We are learning about this 'great economy' of ours and how it is sustained not by the Amazons and the Googles but by the corner restaurants, the tourist shops, and the childcare industry:

“We have not understood and appreciated what care work is in our society, what it means for our economy and what it means for our future,” [Shana Bartley, who directs community partnerships and program development in income security, child care and early education at the National Women’s Law Center] said. “This is the workforce behind the workforce. They power the economy.” (Source)

How has the United States been able to grow such a large and unprecedented economy over the past century? Because of the strata, or layers, it has. Not everyone was a doctor. Not everyone worked in the service industry. We had the population to diversify the economy, to shift childcare to other institutions, and free up mothers to contribute to the GDP.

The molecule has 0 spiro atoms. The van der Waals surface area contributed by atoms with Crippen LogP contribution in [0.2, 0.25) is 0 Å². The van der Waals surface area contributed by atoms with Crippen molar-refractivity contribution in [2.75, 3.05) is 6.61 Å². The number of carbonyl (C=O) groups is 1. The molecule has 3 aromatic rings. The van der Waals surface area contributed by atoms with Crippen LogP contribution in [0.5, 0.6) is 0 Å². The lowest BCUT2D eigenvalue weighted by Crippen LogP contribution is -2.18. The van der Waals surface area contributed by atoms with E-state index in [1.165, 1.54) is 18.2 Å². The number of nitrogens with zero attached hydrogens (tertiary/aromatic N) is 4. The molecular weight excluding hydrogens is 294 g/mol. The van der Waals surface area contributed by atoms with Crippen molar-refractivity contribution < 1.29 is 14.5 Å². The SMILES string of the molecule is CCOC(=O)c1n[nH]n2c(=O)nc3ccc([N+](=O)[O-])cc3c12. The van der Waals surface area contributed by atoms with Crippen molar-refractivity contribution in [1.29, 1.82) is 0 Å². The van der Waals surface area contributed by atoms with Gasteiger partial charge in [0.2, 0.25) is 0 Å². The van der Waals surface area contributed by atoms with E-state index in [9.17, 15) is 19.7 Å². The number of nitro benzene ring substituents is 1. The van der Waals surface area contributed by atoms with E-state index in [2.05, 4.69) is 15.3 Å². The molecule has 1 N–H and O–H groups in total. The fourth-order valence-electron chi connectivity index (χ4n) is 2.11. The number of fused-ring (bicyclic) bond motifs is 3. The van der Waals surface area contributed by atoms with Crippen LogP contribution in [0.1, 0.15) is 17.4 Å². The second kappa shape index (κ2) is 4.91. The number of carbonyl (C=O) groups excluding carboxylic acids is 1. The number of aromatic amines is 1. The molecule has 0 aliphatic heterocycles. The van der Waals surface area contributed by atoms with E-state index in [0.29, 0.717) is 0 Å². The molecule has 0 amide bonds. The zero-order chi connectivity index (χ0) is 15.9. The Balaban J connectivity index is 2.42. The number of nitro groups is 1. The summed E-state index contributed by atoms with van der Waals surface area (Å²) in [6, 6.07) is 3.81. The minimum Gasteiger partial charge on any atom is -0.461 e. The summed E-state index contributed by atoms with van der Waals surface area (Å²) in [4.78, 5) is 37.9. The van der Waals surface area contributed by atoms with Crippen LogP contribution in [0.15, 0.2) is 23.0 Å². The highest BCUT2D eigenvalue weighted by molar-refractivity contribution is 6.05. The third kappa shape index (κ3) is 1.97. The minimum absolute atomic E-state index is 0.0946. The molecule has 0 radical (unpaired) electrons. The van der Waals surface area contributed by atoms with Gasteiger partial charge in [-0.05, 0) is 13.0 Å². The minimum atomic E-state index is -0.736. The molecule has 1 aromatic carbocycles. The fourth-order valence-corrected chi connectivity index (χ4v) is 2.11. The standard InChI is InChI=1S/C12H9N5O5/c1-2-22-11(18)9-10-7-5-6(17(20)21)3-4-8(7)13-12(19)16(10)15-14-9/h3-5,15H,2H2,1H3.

But those layers are critical to holding up the whole system. Just as the shortage in skilled labor that the US is seeing on the horizon, as fewer and fewer people go into trades, we see that taking any segment of the economy for granted--regardless of what the stock market says--is foolish.

I have to end now because someone needs more milk

There have been fun moments during our time in quarantine. I've recorded lots of funny sayings, taken lots of photos, and snuggled over lots of movies and books. But those are proving to be the exception rather than the rule the longer we go on.

Rationally, I know that this too will pass. We will emerge from this crisis, stronger by being forged in these fires. But the long-view is sometimes hard to see in the moment.

My kids will grow and change. And so will I. We will reminisce as the bad stuff becomes more muted and the good stuff is relived. We have each other. And that's enough to help me practice gratitude daily and ask, "what's next?" with hope.